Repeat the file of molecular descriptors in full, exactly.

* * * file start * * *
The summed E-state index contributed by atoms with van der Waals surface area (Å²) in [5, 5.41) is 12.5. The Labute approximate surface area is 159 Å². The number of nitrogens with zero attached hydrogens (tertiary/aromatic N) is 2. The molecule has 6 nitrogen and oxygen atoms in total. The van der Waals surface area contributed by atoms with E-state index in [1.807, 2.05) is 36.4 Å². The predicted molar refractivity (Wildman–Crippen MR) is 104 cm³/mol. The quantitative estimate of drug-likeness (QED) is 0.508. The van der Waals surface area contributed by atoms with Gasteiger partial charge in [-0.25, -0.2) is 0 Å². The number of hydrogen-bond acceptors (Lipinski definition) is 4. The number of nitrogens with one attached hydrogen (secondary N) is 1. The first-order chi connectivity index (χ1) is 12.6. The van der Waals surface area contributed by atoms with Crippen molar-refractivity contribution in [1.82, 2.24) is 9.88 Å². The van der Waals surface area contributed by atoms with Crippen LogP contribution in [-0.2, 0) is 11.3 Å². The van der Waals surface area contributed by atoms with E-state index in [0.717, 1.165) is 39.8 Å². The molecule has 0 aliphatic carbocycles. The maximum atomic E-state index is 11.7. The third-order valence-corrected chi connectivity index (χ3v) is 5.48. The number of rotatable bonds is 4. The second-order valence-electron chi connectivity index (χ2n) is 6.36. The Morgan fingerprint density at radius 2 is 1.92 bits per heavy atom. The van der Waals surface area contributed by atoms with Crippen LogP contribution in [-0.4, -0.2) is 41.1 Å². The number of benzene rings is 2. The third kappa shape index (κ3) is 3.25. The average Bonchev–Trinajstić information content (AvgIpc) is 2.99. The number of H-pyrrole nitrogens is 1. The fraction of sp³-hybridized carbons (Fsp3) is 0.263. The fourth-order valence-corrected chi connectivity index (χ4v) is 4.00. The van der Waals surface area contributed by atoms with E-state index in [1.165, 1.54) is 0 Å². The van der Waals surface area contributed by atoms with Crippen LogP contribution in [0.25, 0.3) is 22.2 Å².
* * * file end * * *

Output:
The summed E-state index contributed by atoms with van der Waals surface area (Å²) in [5, 5.41) is 12.5. The Labute approximate surface area is 159 Å². The number of nitrogens with zero attached hydrogens (tertiary/aromatic N) is 2. The molecule has 6 nitrogen and oxygen atoms in total. The van der Waals surface area contributed by atoms with E-state index in [1.807, 2.05) is 36.4 Å². The predicted molar refractivity (Wildman–Crippen MR) is 104 cm³/mol. The quantitative estimate of drug-likeness (QED) is 0.508. The van der Waals surface area contributed by atoms with Gasteiger partial charge in [-0.25, -0.2) is 0 Å². The number of hydrogen-bond acceptors (Lipinski definition) is 4. The number of nitrogens with one attached hydrogen (secondary N) is 1. The first-order chi connectivity index (χ1) is 12.6. The van der Waals surface area contributed by atoms with Crippen molar-refractivity contribution in [1.82, 2.24) is 9.88 Å². The van der Waals surface area contributed by atoms with Crippen LogP contribution in [-0.2, 0) is 11.3 Å². The van der Waals surface area contributed by atoms with E-state index in [0.717, 1.165) is 39.8 Å². The molecule has 0 aliphatic carbocycles. The maximum atomic E-state index is 11.7. The third-order valence-corrected chi connectivity index (χ3v) is 5.48. The number of rotatable bonds is 4. The second-order valence-electron chi connectivity index (χ2n) is 6.36. The Morgan fingerprint density at radius 2 is 1.92 bits per heavy atom. The van der Waals surface area contributed by atoms with Crippen LogP contribution in [-0.4, -0.2) is 41.1 Å². The number of benzene rings is 2. The third kappa shape index (κ3) is 3.25. The average Bonchev–Trinajstić information content (AvgIpc) is 2.99. The number of H-pyrrole nitrogens is 1. The fraction of sp³-hybridized carbons (Fsp3) is 0.263. The fourth-order valence-corrected chi connectivity index (χ4v) is 4.00. The van der Waals surface area contributed by atoms with E-state index in [1.165, 1.54) is 0 Å². The van der Waals surface area contributed by atoms with Crippen LogP contribution in [0.25, 0.3) is 22.2 Å².